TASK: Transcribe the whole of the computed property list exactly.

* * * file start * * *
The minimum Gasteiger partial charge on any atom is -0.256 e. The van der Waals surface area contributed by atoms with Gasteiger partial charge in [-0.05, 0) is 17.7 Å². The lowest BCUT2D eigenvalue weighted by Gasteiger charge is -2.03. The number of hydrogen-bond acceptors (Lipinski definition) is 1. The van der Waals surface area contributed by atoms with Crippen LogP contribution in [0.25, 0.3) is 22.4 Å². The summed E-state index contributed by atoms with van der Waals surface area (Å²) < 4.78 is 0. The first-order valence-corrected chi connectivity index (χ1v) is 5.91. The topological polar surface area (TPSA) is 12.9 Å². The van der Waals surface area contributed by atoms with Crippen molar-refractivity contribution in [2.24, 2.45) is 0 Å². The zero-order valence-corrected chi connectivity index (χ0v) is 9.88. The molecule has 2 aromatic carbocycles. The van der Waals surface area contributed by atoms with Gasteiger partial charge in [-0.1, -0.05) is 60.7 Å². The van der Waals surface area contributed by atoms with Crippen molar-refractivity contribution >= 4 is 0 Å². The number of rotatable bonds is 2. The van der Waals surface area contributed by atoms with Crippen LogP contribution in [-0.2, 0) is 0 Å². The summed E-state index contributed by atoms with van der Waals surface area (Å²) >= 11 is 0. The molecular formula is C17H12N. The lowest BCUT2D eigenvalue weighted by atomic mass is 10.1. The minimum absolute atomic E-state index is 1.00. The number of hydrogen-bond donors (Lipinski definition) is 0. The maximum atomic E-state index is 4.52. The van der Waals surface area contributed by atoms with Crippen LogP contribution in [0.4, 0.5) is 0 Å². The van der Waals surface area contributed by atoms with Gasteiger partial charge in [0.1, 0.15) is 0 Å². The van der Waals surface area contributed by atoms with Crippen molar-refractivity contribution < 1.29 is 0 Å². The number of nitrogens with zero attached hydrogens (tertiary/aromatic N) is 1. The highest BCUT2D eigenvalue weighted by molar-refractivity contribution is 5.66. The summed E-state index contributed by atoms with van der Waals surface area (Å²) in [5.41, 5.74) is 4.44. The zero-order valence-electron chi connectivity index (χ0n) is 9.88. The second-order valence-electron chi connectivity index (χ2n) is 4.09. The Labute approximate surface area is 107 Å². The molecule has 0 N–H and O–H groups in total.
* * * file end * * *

The minimum Gasteiger partial charge on any atom is -0.256 e. The van der Waals surface area contributed by atoms with Gasteiger partial charge in [-0.05, 0) is 17.7 Å². The lowest BCUT2D eigenvalue weighted by Gasteiger charge is -2.03. The number of hydrogen-bond acceptors (Lipinski definition) is 1. The van der Waals surface area contributed by atoms with Crippen LogP contribution in [0.25, 0.3) is 22.4 Å². The summed E-state index contributed by atoms with van der Waals surface area (Å²) < 4.78 is 0. The first-order valence-corrected chi connectivity index (χ1v) is 5.91. The topological polar surface area (TPSA) is 12.9 Å². The van der Waals surface area contributed by atoms with Crippen molar-refractivity contribution in [2.24, 2.45) is 0 Å². The zero-order valence-corrected chi connectivity index (χ0v) is 9.88. The molecule has 2 aromatic carbocycles. The van der Waals surface area contributed by atoms with Gasteiger partial charge in [-0.1, -0.05) is 60.7 Å². The van der Waals surface area contributed by atoms with Crippen molar-refractivity contribution >= 4 is 0 Å². The number of rotatable bonds is 2. The van der Waals surface area contributed by atoms with Crippen LogP contribution in [-0.2, 0) is 0 Å². The summed E-state index contributed by atoms with van der Waals surface area (Å²) >= 11 is 0. The molecular formula is C17H12N. The lowest BCUT2D eigenvalue weighted by atomic mass is 10.1. The minimum absolute atomic E-state index is 1.00. The number of hydrogen-bond donors (Lipinski definition) is 0. The maximum atomic E-state index is 4.52. The van der Waals surface area contributed by atoms with Crippen LogP contribution in [0.4, 0.5) is 0 Å². The van der Waals surface area contributed by atoms with Gasteiger partial charge in [0.1, 0.15) is 0 Å². The van der Waals surface area contributed by atoms with Crippen molar-refractivity contribution < 1.29 is 0 Å². The number of nitrogens with zero attached hydrogens (tertiary/aromatic N) is 1. The highest BCUT2D eigenvalue weighted by molar-refractivity contribution is 5.66. The summed E-state index contributed by atoms with van der Waals surface area (Å²) in [5.41, 5.74) is 4.44. The zero-order valence-electron chi connectivity index (χ0n) is 9.88. The second-order valence-electron chi connectivity index (χ2n) is 4.09. The Labute approximate surface area is 107 Å². The molecule has 0 N–H and O–H groups in total.